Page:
One should watch for the cosmetic condition (as everything is sealed anyways) when buying a used, untested detector as this usually can show evidence of rough handling. The bottom, aluminum part where the crystal is encapsulated should not have any dings (!) or deep scratches. Considering how fragile these devices are, the risk of buying a damaged / dropped detector will be still present. 

The original detector as just stripped off a GR-135 unit can not be used directly with GS-USB-PRO - the Dynode Voltage Divider must be completely reworked. 
The role of the PMT voltage-divider is to provide HV for the tube's Cathode-to-Anode bias and all of the dynodes in-between, as each dynode receives higher voltage than the preceding one, thus progressively increasing the gain with each consecutive dynode stage (Hamamatsu R980 PMT has 10 dynode stages). This process, achieves multiplication of the electrons in an "avalanche effect" until all electrons are collected by the anode. The overall multiplication factor follows the level of the High Voltage.
The original divider is a transistorized circuit and has a number of active components - it is designed to work with the firmware in GR-135 where the linearity is compensated for in the software and tailored for a specific energy range. Such divider will provide very poor linearity if used directly, in a conventional way - a "classic" PMT divider is needed.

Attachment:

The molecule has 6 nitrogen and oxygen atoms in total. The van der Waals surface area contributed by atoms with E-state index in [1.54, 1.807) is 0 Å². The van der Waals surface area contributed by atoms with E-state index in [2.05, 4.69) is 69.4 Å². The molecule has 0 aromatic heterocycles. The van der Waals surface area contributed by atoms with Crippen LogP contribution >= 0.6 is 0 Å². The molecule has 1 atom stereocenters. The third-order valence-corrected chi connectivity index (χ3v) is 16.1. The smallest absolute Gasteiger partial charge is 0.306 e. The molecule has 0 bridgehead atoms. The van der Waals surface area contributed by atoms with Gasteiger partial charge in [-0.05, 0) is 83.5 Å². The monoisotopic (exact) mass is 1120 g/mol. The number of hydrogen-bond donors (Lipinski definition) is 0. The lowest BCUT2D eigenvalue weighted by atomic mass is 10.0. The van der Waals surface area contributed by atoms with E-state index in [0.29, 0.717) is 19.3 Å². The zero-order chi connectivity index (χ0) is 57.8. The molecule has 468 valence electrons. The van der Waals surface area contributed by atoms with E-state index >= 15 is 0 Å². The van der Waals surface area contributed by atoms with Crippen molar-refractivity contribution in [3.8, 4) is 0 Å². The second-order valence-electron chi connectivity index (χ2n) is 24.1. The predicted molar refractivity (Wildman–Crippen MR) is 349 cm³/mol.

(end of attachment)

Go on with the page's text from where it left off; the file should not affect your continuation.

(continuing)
This is the original circuit on the back of the PMT. Cables are fed thru a sealed rubber grommet on the side. Easiest way to rework the divider is to completely remove the board. As there is no socket for the PMT and the PMT itself is equipped with wire pins not suitable for a socket, all 12 pins must be de-soldered from the PCB. The PMT is a glass envelope vacuum tube and caution must be exercised when de-soldering.  If the outer housing is not removed, installing the board back onto the PMT wires can be quite difficult but not impossible - it took me about 20 min to re-align the stiff wires with the PCB holes as I didn't want to remove the main detector housing - it is glued and sealed to the crystal housing and I just didn't like the idea of disturbing it.

I removed all of the old components and had to figure out way how to apply the new divider circuit using the old PCB, traces and pads.